The Raders are having varying degrees of difficulty assimilating to life in Bridgewater. Tommy still can't remember his cover story, but he manages to do well in the spelling bee, which suggests that maybe the parents need to get different flash cards. Hannah's still trying to be popular, and Henry ends up getting busted trying to buy alcohol for her to bring to the cool kids' party. Their relationship continues to be prickly. Lily decides to get a job at the local hospital so that she can have unlimited access to inhalers for her asthmatic third-grader. And Paul follows a tenuous clue all the way to the Chicago subway, where he scores an even more tenuous clue: a mysterious key. And Marshal Huntley runs the family's finger prints through the database and comes up empty, thanks to some fast talking by Paul down at the Bridgewater police station.
A full minute of previouslies seems like kind of a lot for a second episode, but there we are. Also, they sneak in two snippets that weren't even in last week's episode: Hannah asks Henry if he's scared, and he answers, "Aren't you?" And Tommy asks Paul if he's not going to be a lawyer, and Jim says no. Helpful. Now I feel I have a much more complete picture of the situation than just watching last week's episode provided.
In the early morning, Paul's out in the country, uncertainly emptying a revolver into a tree from twenty paces. Yeah, you can totally tell he's from the city; most people in the Midwest prefer to use an axe.
Shortly thereafter, Paul pulls the RaderMobile -- sporting new Iowa plates, 9B6 LAV -- into the driveway. Inside the house, Lily and Tommy are practicing spelling words before school, and Tommy enjoys a victory over the silent "w" in "wrench." Paul arrives inside just in time to share in this triumph, and Tommy asks where he was. Paul says he was out buying milk. "See? Milk," he overcompensates, like Tommy's going to ask him, "Are you sure you weren't out going all John Woo on some defenseless maple?" Lily picks up the milk carton and heads into the kitchen with it, promising pancakes. Which Tommy is surprised she knows how to make. Okay, so Lily can't cook. She used to order in. We know. You may think you get it, but you won't until a bit later.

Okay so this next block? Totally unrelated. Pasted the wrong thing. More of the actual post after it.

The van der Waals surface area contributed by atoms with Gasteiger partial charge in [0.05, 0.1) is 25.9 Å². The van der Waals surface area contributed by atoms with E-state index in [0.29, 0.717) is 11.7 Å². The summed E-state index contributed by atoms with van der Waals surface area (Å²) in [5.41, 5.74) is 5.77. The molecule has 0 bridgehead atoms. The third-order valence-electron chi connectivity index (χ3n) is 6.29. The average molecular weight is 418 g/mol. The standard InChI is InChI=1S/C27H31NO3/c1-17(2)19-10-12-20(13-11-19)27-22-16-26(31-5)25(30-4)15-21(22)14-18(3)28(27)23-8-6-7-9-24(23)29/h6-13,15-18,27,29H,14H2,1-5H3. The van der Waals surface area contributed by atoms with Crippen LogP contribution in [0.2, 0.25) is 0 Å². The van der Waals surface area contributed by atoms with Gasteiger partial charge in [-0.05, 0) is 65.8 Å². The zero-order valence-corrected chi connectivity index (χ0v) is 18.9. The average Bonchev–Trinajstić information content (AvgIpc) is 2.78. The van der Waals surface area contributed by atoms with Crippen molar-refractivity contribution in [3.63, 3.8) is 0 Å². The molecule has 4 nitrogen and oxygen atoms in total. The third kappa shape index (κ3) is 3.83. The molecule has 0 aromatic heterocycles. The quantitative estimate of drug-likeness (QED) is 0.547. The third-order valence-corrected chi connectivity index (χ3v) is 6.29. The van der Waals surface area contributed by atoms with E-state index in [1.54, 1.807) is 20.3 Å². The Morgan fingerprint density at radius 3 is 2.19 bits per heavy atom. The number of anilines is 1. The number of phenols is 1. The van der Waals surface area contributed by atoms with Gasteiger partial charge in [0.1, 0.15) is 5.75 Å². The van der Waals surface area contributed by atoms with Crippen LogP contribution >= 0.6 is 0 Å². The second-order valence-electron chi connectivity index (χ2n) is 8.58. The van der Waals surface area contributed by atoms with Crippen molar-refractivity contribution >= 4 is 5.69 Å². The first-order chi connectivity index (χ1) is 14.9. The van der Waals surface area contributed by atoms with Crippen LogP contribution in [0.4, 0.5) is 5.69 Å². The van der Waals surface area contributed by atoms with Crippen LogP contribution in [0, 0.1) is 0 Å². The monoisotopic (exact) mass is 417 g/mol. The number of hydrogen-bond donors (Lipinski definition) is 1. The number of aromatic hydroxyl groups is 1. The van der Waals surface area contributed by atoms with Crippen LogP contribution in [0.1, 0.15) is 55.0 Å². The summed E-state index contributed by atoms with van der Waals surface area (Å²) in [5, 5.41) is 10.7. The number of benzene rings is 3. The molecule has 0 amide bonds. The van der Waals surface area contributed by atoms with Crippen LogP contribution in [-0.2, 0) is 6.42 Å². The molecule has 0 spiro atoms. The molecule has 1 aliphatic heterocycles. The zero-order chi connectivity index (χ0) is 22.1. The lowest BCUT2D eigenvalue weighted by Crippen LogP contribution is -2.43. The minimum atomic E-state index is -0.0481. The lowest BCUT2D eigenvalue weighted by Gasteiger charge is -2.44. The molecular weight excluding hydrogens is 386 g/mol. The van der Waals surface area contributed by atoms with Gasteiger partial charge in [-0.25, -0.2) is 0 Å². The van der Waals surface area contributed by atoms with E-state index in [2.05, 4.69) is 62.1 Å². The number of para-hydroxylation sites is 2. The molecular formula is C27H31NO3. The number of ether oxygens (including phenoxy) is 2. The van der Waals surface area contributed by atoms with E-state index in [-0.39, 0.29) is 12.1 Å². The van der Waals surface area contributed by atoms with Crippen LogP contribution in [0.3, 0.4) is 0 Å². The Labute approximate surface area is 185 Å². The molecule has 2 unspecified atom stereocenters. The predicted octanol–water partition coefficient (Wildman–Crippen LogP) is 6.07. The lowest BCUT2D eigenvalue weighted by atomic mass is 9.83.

Inside the kitchen, Lily stashes the milk carton in the fridge with several others that are already in there. Just in case we don't get that Paul has been running quite a few predawn errands, he joins her in the kitchen for a sotto voce confab. She asks if he got "the phones" and "the license plates," which he did. He adds that he got a gun. Lily doesn't look too pleased, but after a long pause, she just says, "Breakfast will be ready in ten minutes." What else is she going to say? He's got a gun now. Maybe she'd better make it eight.
Full-length title sequence now, which is basically a series of before/after shots of the Raders, and their license plates. Dramatic. I'm also sorry to say that the theme song is not by Bon Jovi.
And we go right from that into the Raders' attic, where Paul has done what every self-respecting protagonist on a show with a conspiracy in it does: he's papered an entire wall with random documents relating to the mystery. I assume these are printouts of Erin's secret emails, among other things. He squares off against the wall and scans over all the messages with names like "Kacelera" and "Tannen" and "Kensington." Paul zeroes in on a Post-it with the names "Tannen" and "Erin" written on it, with arrows going between them. A clue! Which he wrote himself, but a clue's a clue. Then he's holding in his hand a newspaper clipping with the headline "Attorney Rader Charged With Murder of Associate." I don't know why it's in his hand instead of on the wall; maybe he ran out of pushpins. In any case, it triggers a flashback, in which Paul goes over to Erin's apartment, finds the lady of the house bleeding out from a slashed throat, and dials 911. Not much we haven't seen before, except this time we see that Paul knocked and found the door unlocked, which answers the burning (okay, smoldering -- okay, rather frosty) question of how he got into Erin's apartment when she would have been more worried about her open carotid than opening her door. Back in the present, Paul looks sad.